I found single leg Romanian deadlifts really good as a strengthener prior to doing actual deadlifts. Mainly because it felt less stressful on the spine but required quite a bit of muscular tension, especially to stay balanced.

Also second the not falling off bouldering, I did a lot of route climbing when mine was bad and weirdly taking big lead whips seemed to help it. I can't say I'd recommend it though.

Think that doing the single leg deadlifts is probably good advice, keeps the weight lower while still strengthening thr lower back

I think having that ramrod straight neutral back is key in every case, like the OP it was deadlifting with imperfect form that caused my issues

slab_happy

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I did exactly that about a year ago and today it's entirely cleaned up. I used regular glute bridges and was just generally careful with it while doing bar core work, and then actually did some light deadlifts to strengthen the lower back after a while.

I found single leg Romanian deadlifts really good as a strengthener prior to doing actual deadlifts. Mainly because it felt less stressful on the spine but required quite a bit of muscular tension, especially to stay balanced.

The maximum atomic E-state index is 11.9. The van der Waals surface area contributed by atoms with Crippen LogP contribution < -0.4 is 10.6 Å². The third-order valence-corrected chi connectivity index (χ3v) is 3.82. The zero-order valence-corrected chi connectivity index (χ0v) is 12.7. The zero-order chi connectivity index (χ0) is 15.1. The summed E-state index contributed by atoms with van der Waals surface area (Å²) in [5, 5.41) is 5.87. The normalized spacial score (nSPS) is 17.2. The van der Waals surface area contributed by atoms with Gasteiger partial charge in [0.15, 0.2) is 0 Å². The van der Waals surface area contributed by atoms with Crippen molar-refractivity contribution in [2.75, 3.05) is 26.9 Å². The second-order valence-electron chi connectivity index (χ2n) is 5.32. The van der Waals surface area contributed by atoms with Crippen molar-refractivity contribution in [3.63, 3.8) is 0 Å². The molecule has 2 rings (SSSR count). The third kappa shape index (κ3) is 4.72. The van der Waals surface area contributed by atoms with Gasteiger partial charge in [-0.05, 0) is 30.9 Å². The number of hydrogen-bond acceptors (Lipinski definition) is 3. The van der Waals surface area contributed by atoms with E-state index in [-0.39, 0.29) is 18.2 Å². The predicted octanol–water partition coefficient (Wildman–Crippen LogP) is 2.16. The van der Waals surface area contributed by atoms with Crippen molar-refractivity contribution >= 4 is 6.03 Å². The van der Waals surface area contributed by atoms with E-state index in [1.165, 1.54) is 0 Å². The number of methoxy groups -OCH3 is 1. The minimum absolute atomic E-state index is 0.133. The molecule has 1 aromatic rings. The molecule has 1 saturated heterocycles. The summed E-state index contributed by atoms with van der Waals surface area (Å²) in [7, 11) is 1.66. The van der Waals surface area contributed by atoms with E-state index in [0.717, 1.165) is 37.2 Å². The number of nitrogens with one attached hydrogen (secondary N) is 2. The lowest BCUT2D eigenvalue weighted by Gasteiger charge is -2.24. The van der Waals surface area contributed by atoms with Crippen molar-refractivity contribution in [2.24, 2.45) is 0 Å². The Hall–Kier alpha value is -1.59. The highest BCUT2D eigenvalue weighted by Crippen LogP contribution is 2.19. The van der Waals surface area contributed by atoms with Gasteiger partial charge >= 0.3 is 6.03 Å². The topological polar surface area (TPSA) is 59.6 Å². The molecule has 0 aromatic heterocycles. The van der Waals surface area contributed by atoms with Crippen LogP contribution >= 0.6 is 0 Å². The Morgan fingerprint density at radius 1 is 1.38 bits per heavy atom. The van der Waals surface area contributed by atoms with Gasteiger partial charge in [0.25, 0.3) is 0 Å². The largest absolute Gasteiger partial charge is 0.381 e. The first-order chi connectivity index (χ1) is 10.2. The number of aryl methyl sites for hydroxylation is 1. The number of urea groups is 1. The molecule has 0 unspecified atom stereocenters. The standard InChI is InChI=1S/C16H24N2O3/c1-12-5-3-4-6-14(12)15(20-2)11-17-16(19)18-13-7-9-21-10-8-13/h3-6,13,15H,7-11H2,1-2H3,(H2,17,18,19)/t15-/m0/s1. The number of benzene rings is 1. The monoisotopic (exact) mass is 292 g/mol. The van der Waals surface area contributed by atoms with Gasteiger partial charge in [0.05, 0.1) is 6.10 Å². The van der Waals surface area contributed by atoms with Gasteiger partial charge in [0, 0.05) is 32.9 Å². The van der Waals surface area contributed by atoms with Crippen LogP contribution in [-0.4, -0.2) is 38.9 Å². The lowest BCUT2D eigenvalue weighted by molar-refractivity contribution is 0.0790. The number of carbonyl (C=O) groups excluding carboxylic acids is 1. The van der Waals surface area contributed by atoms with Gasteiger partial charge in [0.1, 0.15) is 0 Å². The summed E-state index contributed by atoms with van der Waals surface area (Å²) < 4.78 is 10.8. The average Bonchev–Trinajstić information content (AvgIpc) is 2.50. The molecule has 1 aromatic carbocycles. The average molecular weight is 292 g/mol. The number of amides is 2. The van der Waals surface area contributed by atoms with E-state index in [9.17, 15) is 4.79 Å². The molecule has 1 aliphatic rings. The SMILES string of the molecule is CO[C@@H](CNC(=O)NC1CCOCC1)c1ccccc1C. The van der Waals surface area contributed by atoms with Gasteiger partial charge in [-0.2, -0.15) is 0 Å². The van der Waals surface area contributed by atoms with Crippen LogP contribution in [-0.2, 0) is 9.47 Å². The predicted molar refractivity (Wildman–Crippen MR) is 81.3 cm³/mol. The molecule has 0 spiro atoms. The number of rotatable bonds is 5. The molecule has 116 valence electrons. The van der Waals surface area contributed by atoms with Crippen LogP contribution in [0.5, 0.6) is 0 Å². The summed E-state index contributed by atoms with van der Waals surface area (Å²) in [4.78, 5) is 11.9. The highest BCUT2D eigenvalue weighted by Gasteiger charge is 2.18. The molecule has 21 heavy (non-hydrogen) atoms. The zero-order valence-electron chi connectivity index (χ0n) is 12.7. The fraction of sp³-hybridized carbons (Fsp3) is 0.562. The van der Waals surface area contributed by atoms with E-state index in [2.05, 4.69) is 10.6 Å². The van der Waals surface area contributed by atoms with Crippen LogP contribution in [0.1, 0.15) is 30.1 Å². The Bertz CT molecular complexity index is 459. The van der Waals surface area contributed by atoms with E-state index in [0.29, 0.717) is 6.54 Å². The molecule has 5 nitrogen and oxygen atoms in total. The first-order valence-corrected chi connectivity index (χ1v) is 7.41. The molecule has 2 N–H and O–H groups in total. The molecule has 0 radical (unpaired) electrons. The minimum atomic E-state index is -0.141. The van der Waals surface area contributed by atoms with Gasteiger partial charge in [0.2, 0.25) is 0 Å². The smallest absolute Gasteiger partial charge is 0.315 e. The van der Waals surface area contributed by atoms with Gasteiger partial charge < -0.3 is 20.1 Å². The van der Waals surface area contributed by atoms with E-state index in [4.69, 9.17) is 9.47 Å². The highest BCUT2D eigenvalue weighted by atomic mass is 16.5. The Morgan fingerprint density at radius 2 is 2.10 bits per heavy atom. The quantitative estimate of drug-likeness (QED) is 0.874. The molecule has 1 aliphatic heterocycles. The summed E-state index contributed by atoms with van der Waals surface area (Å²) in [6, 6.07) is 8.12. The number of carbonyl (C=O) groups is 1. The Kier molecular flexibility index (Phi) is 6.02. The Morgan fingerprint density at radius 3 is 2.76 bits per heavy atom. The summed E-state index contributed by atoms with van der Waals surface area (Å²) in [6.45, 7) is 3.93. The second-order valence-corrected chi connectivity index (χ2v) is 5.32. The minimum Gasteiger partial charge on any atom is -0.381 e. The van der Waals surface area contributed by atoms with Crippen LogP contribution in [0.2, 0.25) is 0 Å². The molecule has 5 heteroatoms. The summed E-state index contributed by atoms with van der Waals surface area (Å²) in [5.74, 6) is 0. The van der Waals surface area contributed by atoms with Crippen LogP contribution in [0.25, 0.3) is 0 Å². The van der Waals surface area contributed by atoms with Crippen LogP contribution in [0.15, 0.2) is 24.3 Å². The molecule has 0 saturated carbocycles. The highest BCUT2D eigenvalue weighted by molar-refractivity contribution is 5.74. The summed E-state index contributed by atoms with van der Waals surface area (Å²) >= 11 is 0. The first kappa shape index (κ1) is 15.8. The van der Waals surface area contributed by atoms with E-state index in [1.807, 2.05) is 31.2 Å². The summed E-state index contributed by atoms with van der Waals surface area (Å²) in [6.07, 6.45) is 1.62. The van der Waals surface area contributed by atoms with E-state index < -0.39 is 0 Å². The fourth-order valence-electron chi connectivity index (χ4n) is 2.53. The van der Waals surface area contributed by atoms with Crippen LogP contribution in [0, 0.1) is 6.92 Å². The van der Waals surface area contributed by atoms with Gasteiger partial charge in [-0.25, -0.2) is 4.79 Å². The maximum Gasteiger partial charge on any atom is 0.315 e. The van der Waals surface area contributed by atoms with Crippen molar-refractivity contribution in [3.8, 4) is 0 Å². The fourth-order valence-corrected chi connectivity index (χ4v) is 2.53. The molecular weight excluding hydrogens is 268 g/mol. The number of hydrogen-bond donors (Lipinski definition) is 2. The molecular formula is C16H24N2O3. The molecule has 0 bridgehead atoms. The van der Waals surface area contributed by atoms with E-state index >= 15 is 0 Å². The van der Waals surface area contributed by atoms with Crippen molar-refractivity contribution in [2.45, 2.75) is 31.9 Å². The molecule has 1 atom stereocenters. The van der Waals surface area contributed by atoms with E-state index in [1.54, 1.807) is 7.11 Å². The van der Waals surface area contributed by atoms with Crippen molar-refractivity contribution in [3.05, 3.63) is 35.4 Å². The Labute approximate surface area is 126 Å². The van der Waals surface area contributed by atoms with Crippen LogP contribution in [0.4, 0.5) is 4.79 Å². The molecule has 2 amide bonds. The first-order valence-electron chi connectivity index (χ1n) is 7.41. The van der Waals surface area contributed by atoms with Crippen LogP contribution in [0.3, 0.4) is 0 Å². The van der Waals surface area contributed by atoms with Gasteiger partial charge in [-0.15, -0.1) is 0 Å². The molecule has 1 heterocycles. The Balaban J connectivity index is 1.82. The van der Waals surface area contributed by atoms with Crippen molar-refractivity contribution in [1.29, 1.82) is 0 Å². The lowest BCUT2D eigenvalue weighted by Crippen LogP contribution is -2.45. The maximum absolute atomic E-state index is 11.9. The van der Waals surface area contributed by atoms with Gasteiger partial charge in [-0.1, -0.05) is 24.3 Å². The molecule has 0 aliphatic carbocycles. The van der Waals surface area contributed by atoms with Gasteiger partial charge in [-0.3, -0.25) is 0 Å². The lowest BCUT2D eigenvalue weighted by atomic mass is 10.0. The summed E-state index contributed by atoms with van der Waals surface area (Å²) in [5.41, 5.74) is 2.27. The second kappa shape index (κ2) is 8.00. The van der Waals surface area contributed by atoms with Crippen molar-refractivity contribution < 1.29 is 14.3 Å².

Also second the not falling off bouldering, I did a lot of route climbing when mine was bad and weirdly taking big lead whips seemed to help it. I can't say I'd recommend it though.

Think that doing the single leg deadlifts is probably good advice, keeps the weight lower while still strengthening thr lower back

I think having that ramrod straight neutral back is key in every case, like the OP it was deadlifting with imperfect form that caused my issues

Aggravatingly, it happened during a warm-up set where I was really concentrating on good form. So I'm guessing it was more a matter of being 48 (and the cumulative wear and tear of a lifetime's shitty posture).

Single leg RDLs are a really good rec; I'd just started doing some anyway, because I need the lateral stability.